I began teaching myself Spanish last year, but having a busy lifestyle and no immediate need for the skill allowed me to take a casual approach to the endeavor. The process of finding the resources and tools to accomplish my goal has taught me a few things that can help other self learners.
To keep costs low, you can start with books and multimedia at your local library. There are also free internet resources such as:
You can also subscribe to free language podcasts such as:
Chinese Learn Online
Coffee Break Spanish
To get your feet wet, start with the podcasts as hearing a language can give you a foundation to work with. You can also purchase language sets with CDs and books online and at book stores, but be careful of their braggadocios claims and the total number of words or phrases for the cost of the kit. $20 is affordable, but if you only get a few dozen words, you are wasting your money and time.
Podcasts should be hosted by someone that natively speaks your language. Some podcasters didn’t clearly speak my language, and I spent nearly as much time trying to discern the explanations as the new words and phrases. This seemed to frustrate the process, but these same sources can be advantageous later in the learning process helping to improve your dialect.
You will find that many languages have anchor points that allow you to grasp, then build upon words you already know. These cognates, or words that are the same or similar between two languages, can provide a sense of familiarity that can reduce the seeming daunting task of learning another language. Many cultures don’t have words to represent new ideas or concepts and will adopt the originators word. For example, in Japanese dessert can be (dayZA’tow) deza-to, which, when heard, sounds like the English word.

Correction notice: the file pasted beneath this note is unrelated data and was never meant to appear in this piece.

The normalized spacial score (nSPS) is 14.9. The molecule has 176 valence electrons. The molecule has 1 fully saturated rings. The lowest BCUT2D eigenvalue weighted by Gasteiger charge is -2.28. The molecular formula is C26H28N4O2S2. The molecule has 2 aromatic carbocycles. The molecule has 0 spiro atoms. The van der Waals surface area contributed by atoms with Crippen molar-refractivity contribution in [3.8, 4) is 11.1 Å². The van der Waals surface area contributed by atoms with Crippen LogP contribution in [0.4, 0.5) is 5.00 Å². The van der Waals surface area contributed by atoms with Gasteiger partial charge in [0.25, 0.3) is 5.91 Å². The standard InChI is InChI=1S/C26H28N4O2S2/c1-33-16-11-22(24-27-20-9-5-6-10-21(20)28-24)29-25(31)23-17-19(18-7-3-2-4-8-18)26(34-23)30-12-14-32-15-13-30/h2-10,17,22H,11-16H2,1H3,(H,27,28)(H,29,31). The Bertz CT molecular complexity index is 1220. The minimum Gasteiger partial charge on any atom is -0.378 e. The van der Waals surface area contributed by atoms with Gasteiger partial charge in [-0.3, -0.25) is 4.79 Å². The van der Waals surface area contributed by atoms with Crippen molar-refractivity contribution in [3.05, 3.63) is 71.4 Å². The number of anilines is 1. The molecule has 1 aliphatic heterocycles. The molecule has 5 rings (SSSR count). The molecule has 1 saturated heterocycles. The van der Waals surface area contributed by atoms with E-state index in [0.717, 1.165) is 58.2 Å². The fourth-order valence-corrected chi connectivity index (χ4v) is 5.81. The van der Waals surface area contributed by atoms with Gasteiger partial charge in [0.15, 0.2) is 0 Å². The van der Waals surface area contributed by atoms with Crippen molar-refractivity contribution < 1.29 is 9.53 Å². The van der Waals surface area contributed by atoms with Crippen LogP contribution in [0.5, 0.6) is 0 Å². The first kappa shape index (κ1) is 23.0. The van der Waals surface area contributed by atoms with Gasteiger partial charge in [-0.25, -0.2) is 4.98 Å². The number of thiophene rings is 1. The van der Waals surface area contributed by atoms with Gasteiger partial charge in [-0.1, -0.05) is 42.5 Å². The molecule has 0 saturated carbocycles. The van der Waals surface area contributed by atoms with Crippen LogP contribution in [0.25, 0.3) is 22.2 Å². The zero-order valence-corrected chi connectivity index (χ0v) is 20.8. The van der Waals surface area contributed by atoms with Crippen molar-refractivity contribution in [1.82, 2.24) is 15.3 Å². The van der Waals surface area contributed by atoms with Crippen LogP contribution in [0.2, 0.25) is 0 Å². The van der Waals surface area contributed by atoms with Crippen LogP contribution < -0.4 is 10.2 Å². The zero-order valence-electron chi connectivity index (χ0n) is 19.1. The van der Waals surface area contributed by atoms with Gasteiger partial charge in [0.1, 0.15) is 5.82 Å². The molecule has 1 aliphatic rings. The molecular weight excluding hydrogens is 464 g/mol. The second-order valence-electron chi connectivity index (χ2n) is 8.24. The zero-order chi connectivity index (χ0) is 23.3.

The same is true of your native tongue. United States English is a hodgepodge of many languages and with Hollywood we have years of exposure from varying cultures. Spanish, for example, is sprinkled in many of our western movies from the golden age to the modern screen. You may find that you already know more than you think as you begin putting the pieces together.
As your vocabulary grows to a few dozen words, take advantage of available television channels that are broadcast in the language you’re learning. Again, Spanish is advantageous in the US as we have PBS V-me over the air, and depending on where you live you may have radio, satellite, or other broadcast stations airing Spanish programs. With services like Netflix, HULU, and Crackle, you can also watch movies and shows in their native language.
Watching childrens programs and cartoons that are designed to help them learn and improve their language skills, can help you as well. Over time you will begin to grasp the words, phrases, and strengthen your language skills. Eventually the full programming will become more understandable and you may find yourself renting or buying foreign films and not needing the subtitles.
Finally, share your new skill with friends and family. You might be surprised at who knows the language and can help make practice more fun. Don’t be shy at restaurants and other venues, as the waitstaff are unlikely to be anything less than supportive of your attempts to use the language.
Learning a language starts with vocabulary, transitions to grammar and context, and finally will bring you closer to the cultures from which they sprang. Language acquisition will help you see the world, not only in a new way, but from a new perspective. So be prepared for the paradigm shift, it can be a little disorienting, but will enrich you immensely.